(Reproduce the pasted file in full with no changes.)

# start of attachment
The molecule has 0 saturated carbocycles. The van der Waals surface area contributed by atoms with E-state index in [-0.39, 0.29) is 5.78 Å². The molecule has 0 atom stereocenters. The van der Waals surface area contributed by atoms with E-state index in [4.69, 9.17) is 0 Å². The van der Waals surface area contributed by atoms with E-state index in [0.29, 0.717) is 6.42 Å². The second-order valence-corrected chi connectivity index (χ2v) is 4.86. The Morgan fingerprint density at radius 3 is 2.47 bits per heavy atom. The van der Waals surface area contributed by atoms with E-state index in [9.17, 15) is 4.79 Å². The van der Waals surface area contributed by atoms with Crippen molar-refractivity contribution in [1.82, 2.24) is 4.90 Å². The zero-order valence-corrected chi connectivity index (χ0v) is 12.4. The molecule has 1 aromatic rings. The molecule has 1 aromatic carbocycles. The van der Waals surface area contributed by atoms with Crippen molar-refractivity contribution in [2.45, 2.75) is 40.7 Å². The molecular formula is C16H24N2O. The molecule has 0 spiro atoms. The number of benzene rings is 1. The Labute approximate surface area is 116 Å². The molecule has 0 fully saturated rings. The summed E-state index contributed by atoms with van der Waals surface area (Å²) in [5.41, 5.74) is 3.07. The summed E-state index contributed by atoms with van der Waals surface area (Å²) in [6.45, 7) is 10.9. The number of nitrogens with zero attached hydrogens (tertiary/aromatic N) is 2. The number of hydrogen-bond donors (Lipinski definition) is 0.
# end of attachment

The molecule has 0 saturated carbocycles. The van der Waals surface area contributed by atoms with E-state index in [-0.39, 0.29) is 5.78 Å². The molecule has 0 atom stereocenters. The van der Waals surface area contributed by atoms with E-state index in [4.69, 9.17) is 0 Å². The van der Waals surface area contributed by atoms with E-state index in [0.29, 0.717) is 6.42 Å². The second-order valence-corrected chi connectivity index (χ2v) is 4.86. The Morgan fingerprint density at radius 3 is 2.47 bits per heavy atom. The van der Waals surface area contributed by atoms with E-state index in [9.17, 15) is 4.79 Å². The van der Waals surface area contributed by atoms with Crippen molar-refractivity contribution in [1.82, 2.24) is 4.90 Å². The zero-order valence-corrected chi connectivity index (χ0v) is 12.4. The molecule has 1 aromatic rings. The molecule has 1 aromatic carbocycles. The van der Waals surface area contributed by atoms with Crippen molar-refractivity contribution in [2.45, 2.75) is 40.7 Å². The molecular formula is C16H24N2O. The molecule has 0 spiro atoms. The number of benzene rings is 1. The Labute approximate surface area is 116 Å². The molecule has 0 fully saturated rings. The summed E-state index contributed by atoms with van der Waals surface area (Å²) in [5.41, 5.74) is 3.07. The summed E-state index contributed by atoms with van der Waals surface area (Å²) in [6.45, 7) is 10.9. The number of nitrogens with zero attached hydrogens (tertiary/aromatic N) is 2. The number of hydrogen-bond donors (Lipinski definition) is 0.